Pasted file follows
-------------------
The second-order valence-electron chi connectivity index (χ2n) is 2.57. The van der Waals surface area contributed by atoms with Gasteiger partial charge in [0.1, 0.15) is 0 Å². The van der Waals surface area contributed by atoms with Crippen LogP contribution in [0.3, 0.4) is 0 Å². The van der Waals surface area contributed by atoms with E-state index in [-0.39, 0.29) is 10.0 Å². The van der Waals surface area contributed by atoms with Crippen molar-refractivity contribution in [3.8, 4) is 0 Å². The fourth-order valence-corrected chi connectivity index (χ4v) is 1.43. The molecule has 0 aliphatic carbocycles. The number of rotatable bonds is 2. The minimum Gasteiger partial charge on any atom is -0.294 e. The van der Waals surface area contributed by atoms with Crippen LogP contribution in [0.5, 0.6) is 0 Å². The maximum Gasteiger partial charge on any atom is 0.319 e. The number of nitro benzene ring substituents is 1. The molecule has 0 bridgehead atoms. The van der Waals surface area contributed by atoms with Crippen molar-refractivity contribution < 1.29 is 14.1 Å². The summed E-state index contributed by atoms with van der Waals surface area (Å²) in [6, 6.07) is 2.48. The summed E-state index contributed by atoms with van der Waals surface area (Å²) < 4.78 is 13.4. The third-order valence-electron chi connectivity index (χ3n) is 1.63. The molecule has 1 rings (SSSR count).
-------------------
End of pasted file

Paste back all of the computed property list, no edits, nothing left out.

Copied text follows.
The second-order valence-electron chi connectivity index (χ2n) is 2.57. The van der Waals surface area contributed by atoms with Gasteiger partial charge in [0.1, 0.15) is 0 Å². The van der Waals surface area contributed by atoms with Crippen LogP contribution in [0.3, 0.4) is 0 Å². The van der Waals surface area contributed by atoms with E-state index in [-0.39, 0.29) is 10.0 Å². The van der Waals surface area contributed by atoms with Crippen molar-refractivity contribution in [3.8, 4) is 0 Å². The fourth-order valence-corrected chi connectivity index (χ4v) is 1.43. The molecule has 0 aliphatic carbocycles. The number of rotatable bonds is 2. The minimum Gasteiger partial charge on any atom is -0.294 e. The van der Waals surface area contributed by atoms with Crippen LogP contribution in [0.5, 0.6) is 0 Å². The maximum Gasteiger partial charge on any atom is 0.319 e. The number of nitro benzene ring substituents is 1. The molecule has 0 bridgehead atoms. The van der Waals surface area contributed by atoms with Crippen molar-refractivity contribution < 1.29 is 14.1 Å². The summed E-state index contributed by atoms with van der Waals surface area (Å²) in [6, 6.07) is 2.48. The summed E-state index contributed by atoms with van der Waals surface area (Å²) < 4.78 is 13.4. The third-order valence-electron chi connectivity index (χ3n) is 1.63. The molecule has 1 rings (SSSR count).